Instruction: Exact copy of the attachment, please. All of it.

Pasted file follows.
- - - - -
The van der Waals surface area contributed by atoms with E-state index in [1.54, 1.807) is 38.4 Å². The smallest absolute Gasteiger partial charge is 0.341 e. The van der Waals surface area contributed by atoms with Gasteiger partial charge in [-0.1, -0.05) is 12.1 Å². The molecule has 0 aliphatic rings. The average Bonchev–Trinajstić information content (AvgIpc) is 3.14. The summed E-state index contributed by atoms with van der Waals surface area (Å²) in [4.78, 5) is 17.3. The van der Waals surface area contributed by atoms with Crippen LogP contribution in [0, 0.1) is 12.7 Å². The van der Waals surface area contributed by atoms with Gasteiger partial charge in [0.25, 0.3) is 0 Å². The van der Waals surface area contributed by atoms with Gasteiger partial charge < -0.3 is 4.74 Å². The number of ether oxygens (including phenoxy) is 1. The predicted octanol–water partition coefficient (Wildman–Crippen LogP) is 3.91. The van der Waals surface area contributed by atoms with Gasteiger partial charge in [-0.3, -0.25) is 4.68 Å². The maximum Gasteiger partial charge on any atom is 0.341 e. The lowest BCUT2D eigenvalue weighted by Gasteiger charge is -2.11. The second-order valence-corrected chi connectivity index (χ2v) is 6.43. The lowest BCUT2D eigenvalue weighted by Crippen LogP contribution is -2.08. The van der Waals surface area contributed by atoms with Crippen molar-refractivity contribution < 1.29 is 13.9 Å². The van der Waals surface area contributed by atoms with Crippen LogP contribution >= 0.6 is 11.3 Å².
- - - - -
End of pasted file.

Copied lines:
The van der Waals surface area contributed by atoms with E-state index in [1.54, 1.807) is 38.4 Å². The smallest absolute Gasteiger partial charge is 0.341 e. The van der Waals surface area contributed by atoms with Gasteiger partial charge in [-0.1, -0.05) is 12.1 Å². The molecule has 0 aliphatic rings. The average Bonchev–Trinajstić information content (AvgIpc) is 3.14. The summed E-state index contributed by atoms with van der Waals surface area (Å²) in [4.78, 5) is 17.3. The van der Waals surface area contributed by atoms with Crippen LogP contribution in [0, 0.1) is 12.7 Å². The van der Waals surface area contributed by atoms with Gasteiger partial charge in [0.25, 0.3) is 0 Å². The van der Waals surface area contributed by atoms with Gasteiger partial charge < -0.3 is 4.74 Å². The number of ether oxygens (including phenoxy) is 1. The predicted octanol–water partition coefficient (Wildman–Crippen LogP) is 3.91. The van der Waals surface area contributed by atoms with Gasteiger partial charge in [-0.3, -0.25) is 4.68 Å². The maximum Gasteiger partial charge on any atom is 0.341 e. The lowest BCUT2D eigenvalue weighted by Gasteiger charge is -2.11. The second-order valence-corrected chi connectivity index (χ2v) is 6.43. The lowest BCUT2D eigenvalue weighted by Crippen LogP contribution is -2.08. The van der Waals surface area contributed by atoms with Crippen molar-refractivity contribution < 1.29 is 13.9 Å². The van der Waals surface area contributed by atoms with Crippen LogP contribution >= 0.6 is 11.3 Å².